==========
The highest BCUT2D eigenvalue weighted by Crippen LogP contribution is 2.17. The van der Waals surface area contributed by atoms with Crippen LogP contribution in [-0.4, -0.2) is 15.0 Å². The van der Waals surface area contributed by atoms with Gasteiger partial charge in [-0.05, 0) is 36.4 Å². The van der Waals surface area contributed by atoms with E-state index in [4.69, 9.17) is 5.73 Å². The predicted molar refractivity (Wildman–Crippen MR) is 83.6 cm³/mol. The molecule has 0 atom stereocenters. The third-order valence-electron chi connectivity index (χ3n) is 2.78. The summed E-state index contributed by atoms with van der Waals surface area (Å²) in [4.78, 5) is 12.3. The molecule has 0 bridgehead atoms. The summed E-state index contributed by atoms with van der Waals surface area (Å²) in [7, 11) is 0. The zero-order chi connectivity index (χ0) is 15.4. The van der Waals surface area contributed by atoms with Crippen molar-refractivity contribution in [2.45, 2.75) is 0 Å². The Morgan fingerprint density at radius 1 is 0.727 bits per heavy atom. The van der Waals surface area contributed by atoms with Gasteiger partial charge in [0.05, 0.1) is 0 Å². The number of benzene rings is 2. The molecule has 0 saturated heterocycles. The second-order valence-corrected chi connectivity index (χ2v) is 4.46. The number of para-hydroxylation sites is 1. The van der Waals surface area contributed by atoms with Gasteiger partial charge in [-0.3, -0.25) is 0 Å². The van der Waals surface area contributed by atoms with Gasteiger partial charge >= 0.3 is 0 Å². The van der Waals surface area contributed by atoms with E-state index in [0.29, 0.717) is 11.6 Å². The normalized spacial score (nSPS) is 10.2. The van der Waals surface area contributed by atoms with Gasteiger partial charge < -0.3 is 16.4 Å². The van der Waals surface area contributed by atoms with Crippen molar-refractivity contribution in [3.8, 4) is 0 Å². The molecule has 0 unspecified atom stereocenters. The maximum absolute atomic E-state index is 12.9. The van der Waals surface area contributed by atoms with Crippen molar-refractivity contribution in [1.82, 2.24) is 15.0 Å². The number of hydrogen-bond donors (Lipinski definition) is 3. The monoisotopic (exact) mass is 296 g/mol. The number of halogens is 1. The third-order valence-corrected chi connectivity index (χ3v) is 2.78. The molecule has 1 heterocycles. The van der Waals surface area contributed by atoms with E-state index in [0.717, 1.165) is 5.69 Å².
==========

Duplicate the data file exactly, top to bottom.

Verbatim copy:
The highest BCUT2D eigenvalue weighted by Crippen LogP contribution is 2.17. The van der Waals surface area contributed by atoms with Crippen LogP contribution in [-0.4, -0.2) is 15.0 Å². The van der Waals surface area contributed by atoms with Gasteiger partial charge in [-0.05, 0) is 36.4 Å². The van der Waals surface area contributed by atoms with E-state index in [4.69, 9.17) is 5.73 Å². The predicted molar refractivity (Wildman–Crippen MR) is 83.6 cm³/mol. The molecule has 0 atom stereocenters. The third-order valence-electron chi connectivity index (χ3n) is 2.78. The summed E-state index contributed by atoms with van der Waals surface area (Å²) in [4.78, 5) is 12.3. The molecule has 0 bridgehead atoms. The summed E-state index contributed by atoms with van der Waals surface area (Å²) in [7, 11) is 0. The zero-order chi connectivity index (χ0) is 15.4. The van der Waals surface area contributed by atoms with Crippen molar-refractivity contribution in [2.45, 2.75) is 0 Å². The Morgan fingerprint density at radius 1 is 0.727 bits per heavy atom. The van der Waals surface area contributed by atoms with Gasteiger partial charge in [0.05, 0.1) is 0 Å². The number of benzene rings is 2. The molecule has 0 saturated heterocycles. The second-order valence-corrected chi connectivity index (χ2v) is 4.46. The number of para-hydroxylation sites is 1. The van der Waals surface area contributed by atoms with Gasteiger partial charge in [-0.3, -0.25) is 0 Å². The van der Waals surface area contributed by atoms with Gasteiger partial charge >= 0.3 is 0 Å². The van der Waals surface area contributed by atoms with E-state index in [0.29, 0.717) is 11.6 Å². The normalized spacial score (nSPS) is 10.2. The van der Waals surface area contributed by atoms with Gasteiger partial charge < -0.3 is 16.4 Å². The van der Waals surface area contributed by atoms with Crippen molar-refractivity contribution in [3.8, 4) is 0 Å². The molecule has 0 unspecified atom stereocenters. The maximum absolute atomic E-state index is 12.9. The van der Waals surface area contributed by atoms with Crippen molar-refractivity contribution in [1.82, 2.24) is 15.0 Å². The number of hydrogen-bond donors (Lipinski definition) is 3. The monoisotopic (exact) mass is 296 g/mol. The number of halogens is 1. The third-order valence-corrected chi connectivity index (χ3v) is 2.78. The molecule has 1 heterocycles. The van der Waals surface area contributed by atoms with E-state index in [0.717, 1.165) is 5.69 Å².